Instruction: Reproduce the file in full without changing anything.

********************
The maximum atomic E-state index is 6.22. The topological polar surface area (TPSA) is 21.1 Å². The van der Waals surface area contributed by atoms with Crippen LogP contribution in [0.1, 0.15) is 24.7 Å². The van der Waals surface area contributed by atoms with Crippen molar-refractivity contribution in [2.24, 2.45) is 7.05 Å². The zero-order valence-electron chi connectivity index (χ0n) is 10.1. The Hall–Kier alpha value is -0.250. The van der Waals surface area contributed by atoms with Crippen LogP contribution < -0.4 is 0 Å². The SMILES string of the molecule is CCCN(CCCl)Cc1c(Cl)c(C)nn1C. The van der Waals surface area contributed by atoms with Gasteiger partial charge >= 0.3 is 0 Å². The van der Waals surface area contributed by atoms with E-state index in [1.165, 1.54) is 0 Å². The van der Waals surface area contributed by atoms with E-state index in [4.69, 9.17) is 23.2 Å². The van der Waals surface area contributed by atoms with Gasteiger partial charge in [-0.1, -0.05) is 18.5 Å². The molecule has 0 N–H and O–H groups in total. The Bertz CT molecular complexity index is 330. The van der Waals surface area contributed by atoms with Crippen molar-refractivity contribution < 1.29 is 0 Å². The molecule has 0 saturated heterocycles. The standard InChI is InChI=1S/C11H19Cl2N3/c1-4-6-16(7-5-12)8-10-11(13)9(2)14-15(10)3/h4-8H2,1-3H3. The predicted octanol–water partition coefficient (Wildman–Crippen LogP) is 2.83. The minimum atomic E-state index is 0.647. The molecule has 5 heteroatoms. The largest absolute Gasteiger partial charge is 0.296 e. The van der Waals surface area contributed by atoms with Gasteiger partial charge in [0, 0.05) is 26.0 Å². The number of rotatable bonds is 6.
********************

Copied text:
The maximum atomic E-state index is 6.22. The topological polar surface area (TPSA) is 21.1 Å². The van der Waals surface area contributed by atoms with Crippen LogP contribution in [0.1, 0.15) is 24.7 Å². The van der Waals surface area contributed by atoms with Crippen molar-refractivity contribution in [2.24, 2.45) is 7.05 Å². The zero-order valence-electron chi connectivity index (χ0n) is 10.1. The Hall–Kier alpha value is -0.250. The van der Waals surface area contributed by atoms with Crippen LogP contribution < -0.4 is 0 Å². The SMILES string of the molecule is CCCN(CCCl)Cc1c(Cl)c(C)nn1C. The van der Waals surface area contributed by atoms with Gasteiger partial charge >= 0.3 is 0 Å². The van der Waals surface area contributed by atoms with E-state index in [1.165, 1.54) is 0 Å². The van der Waals surface area contributed by atoms with E-state index in [4.69, 9.17) is 23.2 Å². The van der Waals surface area contributed by atoms with Gasteiger partial charge in [-0.1, -0.05) is 18.5 Å². The molecule has 0 N–H and O–H groups in total. The Bertz CT molecular complexity index is 330. The van der Waals surface area contributed by atoms with Crippen molar-refractivity contribution < 1.29 is 0 Å². The molecule has 0 saturated heterocycles. The standard InChI is InChI=1S/C11H19Cl2N3/c1-4-6-16(7-5-12)8-10-11(13)9(2)14-15(10)3/h4-8H2,1-3H3. The predicted octanol–water partition coefficient (Wildman–Crippen LogP) is 2.83. The minimum atomic E-state index is 0.647. The molecule has 5 heteroatoms. The largest absolute Gasteiger partial charge is 0.296 e. The van der Waals surface area contributed by atoms with Gasteiger partial charge in [0, 0.05) is 26.0 Å². The number of rotatable bonds is 6.